Re: E-mail: How does it affect our lives?

Subject: Re: E-mail: How does it affect our lives?
From: "Delaney, Misti" <ncr02!ncr02!mdelaney -at- UCS01 -dot- ATTMAIL -dot- COM>
Date: Tue, 26 Sep 1995 16:28:00 -0500

Worthington said:
> I do still have my questions about the long-term effects on our
> interpersonal skills.

To which Karen replied:
Well, I've been using e-mail as a major form of communication for 15
I haven't noticed any decline in my social skills.

If you have bad social skills, e-mail may provide an opportunity to
improve them.

I agree with Karen, and I think it can be especially true for young people.
At least it has been in my family. My elder son was always the "social
one", whenever there was a gathering, he tended to hold the center of
attention. That put his softspoken younger brother at a social disadvantage
and he reacted by becoming very shy.

About two years ago, my younger son discovered the electronic community.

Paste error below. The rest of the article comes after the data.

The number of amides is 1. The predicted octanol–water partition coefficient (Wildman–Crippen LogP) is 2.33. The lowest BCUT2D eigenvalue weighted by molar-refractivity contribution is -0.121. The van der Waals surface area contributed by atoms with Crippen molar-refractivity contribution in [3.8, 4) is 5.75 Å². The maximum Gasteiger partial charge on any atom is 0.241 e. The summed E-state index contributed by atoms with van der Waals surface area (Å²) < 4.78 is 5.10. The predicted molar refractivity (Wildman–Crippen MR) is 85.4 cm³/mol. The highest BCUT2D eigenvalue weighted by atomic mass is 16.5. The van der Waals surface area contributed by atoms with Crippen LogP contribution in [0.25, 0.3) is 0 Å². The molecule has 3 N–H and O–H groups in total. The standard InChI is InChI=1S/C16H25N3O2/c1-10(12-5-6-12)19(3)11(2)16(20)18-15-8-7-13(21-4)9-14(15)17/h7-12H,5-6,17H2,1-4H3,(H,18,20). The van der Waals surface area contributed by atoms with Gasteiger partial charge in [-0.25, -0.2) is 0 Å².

There he was accepted for who he was and no one realized he was "shy" or
softspoken. His new friends appreciated his gentle wit and his thoughtful
insights and he began to come out of himself. Not just on-line, though it
started there. Now Corey has many friends, both on-line and face to face --
and he's going steady for the first time with a young lady he originally met

When I was growing up, I had a temperament similar to Corey's. I eventually
came into my own -- but I was in my twenties before I met a group of people
who appreciated me for who I was and took the time to listen to my quiet
voice and discover I had something to say.

I credit e-mail and electronic conferencing with giving my younger son the
practice with his social skills that he needed to come into his own.

Previous by Author: FW: classifying & presenting online docu
Next by Author: Re: Printed vs. Online: What mix?
Previous by Thread: E-mail: How does it affect our lives?
Next by Thread: Re. Effective publicity campaigns

What this post helpful? Share it with friends and colleagues:

Sponsored Ads